Saturday, June 1, 2013

Taming the Monkey Mind - Cultivating Focus and Co-operation!

Science is proving to us that it is possible to cultivate focus - and it's by using meditation techniques.
The benefits are more that I had thought too.

An article in Harvard Business Review Blog by Peter Bregman states:
"Research shows that an ability to resist urges will improve your relationships, increase your dependability, and raise your performance. If you can resist your urges, you can make better, more thoughtful decisions. You can be more intentional about what you say and how you say it. You can think about the outcome of your actions before following through on them."
And following through on actions is one great way to build trust and co-operation with those you interact with. It is something that  team players value in a leader or manager.

Focus is a dimension of personality that impacts life every day. On one end of the spectrum it can inhibit being successful or on the other get in the way of being sociable and flexible to opportunities in life as they arise.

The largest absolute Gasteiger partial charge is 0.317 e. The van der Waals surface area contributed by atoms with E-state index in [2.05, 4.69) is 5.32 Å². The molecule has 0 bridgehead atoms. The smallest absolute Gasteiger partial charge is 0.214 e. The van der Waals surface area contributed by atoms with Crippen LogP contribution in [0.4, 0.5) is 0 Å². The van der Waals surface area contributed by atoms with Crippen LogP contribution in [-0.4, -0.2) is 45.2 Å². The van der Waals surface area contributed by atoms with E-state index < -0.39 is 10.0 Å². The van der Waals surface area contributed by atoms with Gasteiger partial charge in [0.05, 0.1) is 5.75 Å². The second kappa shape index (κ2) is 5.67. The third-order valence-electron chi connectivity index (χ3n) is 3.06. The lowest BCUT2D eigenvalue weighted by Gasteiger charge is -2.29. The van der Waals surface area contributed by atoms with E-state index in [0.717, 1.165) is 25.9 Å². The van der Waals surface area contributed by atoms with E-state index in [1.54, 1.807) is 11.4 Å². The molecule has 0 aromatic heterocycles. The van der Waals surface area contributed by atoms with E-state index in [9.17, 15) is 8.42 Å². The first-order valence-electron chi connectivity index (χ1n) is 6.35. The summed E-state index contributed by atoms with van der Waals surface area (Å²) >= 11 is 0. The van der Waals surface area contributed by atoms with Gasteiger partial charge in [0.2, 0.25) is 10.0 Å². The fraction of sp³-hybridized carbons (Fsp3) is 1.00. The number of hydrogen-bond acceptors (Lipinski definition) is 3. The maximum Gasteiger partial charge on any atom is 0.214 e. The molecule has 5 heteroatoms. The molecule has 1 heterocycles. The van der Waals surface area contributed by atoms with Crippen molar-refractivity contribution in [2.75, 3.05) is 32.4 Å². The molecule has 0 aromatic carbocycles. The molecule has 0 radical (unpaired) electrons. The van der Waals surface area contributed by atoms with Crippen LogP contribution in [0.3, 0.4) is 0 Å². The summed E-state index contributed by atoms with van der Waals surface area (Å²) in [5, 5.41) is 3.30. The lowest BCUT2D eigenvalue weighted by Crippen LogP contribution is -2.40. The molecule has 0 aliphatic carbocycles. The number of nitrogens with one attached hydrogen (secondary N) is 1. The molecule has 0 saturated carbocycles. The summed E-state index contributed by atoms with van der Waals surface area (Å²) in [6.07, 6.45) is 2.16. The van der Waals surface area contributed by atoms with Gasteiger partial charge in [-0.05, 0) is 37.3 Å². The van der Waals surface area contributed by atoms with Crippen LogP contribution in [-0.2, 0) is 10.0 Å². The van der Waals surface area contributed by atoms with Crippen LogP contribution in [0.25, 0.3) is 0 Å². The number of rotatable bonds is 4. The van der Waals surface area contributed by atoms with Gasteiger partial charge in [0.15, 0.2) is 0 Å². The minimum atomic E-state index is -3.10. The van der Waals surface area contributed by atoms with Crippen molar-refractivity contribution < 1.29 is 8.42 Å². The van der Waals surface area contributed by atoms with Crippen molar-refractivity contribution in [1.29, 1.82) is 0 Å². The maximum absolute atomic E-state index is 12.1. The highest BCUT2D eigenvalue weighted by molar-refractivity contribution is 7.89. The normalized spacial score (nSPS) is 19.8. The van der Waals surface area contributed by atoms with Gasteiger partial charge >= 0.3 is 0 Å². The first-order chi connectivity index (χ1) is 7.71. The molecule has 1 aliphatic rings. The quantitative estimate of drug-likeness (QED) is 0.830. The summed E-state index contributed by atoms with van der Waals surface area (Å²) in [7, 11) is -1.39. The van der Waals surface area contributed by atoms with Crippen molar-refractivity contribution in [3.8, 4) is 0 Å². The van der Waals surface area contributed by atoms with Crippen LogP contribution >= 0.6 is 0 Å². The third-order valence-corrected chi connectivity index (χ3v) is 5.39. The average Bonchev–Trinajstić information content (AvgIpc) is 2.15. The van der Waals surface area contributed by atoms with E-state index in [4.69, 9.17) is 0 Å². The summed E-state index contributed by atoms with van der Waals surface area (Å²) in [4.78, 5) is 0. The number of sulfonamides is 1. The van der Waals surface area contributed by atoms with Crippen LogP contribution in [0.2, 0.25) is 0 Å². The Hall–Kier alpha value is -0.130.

In his research Richard Davidson uses the term attention and he considers what happens to it from two perspectives:

  1.  in the presence of life's emotional experiences (open non-judgmental awareness) 
  2. in the presence of normal sensory input (selective attention).

Focus or selective attention can be managed - one choses the right setting for them to work in for instance, selects the right amount of ambient noise, interruptions etc.

Open non-judgmental awareness is the ability to be receptive to what comes into your thoughts without getting sucked into it. Some buddhists call this shenpa - that hook of judgmental attachment.  Open non-judgmental attention can be cultivated by meditation.

How do you cultivate focus? Can you manage your emotions in the same way as sensory input? What about for your team?

Interesting thought!  If you want to do an experiment on your own focus/attention to test this information out I'd love you to share.

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